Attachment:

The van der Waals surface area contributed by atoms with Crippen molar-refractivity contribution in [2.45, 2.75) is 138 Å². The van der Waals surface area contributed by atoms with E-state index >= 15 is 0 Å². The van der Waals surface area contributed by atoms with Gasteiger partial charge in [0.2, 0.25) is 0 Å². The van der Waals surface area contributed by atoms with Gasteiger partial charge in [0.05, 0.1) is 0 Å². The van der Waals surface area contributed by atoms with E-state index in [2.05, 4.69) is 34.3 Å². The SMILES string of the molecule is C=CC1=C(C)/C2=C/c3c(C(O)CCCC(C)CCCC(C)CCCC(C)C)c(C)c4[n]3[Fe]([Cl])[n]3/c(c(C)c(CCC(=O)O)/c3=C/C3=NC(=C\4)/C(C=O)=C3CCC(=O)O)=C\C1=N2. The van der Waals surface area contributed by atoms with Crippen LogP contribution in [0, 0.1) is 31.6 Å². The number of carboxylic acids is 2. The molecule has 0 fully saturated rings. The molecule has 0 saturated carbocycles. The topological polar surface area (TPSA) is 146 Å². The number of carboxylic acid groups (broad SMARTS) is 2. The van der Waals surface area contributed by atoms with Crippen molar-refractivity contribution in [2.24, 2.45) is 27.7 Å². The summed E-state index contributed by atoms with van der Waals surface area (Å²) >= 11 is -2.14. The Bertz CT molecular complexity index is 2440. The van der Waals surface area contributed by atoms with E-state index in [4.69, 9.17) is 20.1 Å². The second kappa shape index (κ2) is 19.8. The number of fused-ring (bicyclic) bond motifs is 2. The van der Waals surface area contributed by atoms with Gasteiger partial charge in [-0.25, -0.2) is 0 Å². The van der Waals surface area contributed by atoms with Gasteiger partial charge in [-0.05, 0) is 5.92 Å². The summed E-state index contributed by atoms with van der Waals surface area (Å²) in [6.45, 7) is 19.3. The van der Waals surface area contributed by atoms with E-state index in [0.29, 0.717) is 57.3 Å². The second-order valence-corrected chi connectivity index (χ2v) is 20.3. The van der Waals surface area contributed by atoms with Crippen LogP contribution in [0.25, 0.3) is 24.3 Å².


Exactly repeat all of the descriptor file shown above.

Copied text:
The van der Waals surface area contributed by atoms with Crippen molar-refractivity contribution in [2.45, 2.75) is 138 Å². The van der Waals surface area contributed by atoms with E-state index >= 15 is 0 Å². The van der Waals surface area contributed by atoms with Gasteiger partial charge in [0.2, 0.25) is 0 Å². The van der Waals surface area contributed by atoms with Gasteiger partial charge in [0.05, 0.1) is 0 Å². The van der Waals surface area contributed by atoms with E-state index in [2.05, 4.69) is 34.3 Å². The SMILES string of the molecule is C=CC1=C(C)/C2=C/c3c(C(O)CCCC(C)CCCC(C)CCCC(C)C)c(C)c4[n]3[Fe]([Cl])[n]3/c(c(C)c(CCC(=O)O)/c3=C/C3=NC(=C\4)/C(C=O)=C3CCC(=O)O)=C\C1=N2. The van der Waals surface area contributed by atoms with Crippen LogP contribution in [0, 0.1) is 31.6 Å². The number of carboxylic acids is 2. The molecule has 0 fully saturated rings. The molecule has 0 saturated carbocycles. The topological polar surface area (TPSA) is 146 Å². The number of carboxylic acid groups (broad SMARTS) is 2. The van der Waals surface area contributed by atoms with Crippen molar-refractivity contribution in [2.24, 2.45) is 27.7 Å². The summed E-state index contributed by atoms with van der Waals surface area (Å²) >= 11 is -2.14. The Bertz CT molecular complexity index is 2440. The van der Waals surface area contributed by atoms with E-state index in [4.69, 9.17) is 20.1 Å². The second kappa shape index (κ2) is 19.8. The number of fused-ring (bicyclic) bond motifs is 2. The van der Waals surface area contributed by atoms with Gasteiger partial charge in [-0.25, -0.2) is 0 Å². The van der Waals surface area contributed by atoms with Gasteiger partial charge in [-0.05, 0) is 5.92 Å². The summed E-state index contributed by atoms with van der Waals surface area (Å²) in [6.45, 7) is 19.3. The van der Waals surface area contributed by atoms with E-state index in [0.29, 0.717) is 57.3 Å². The second-order valence-corrected chi connectivity index (χ2v) is 20.3. The van der Waals surface area contributed by atoms with Crippen LogP contribution in [0.25, 0.3) is 24.3 Å².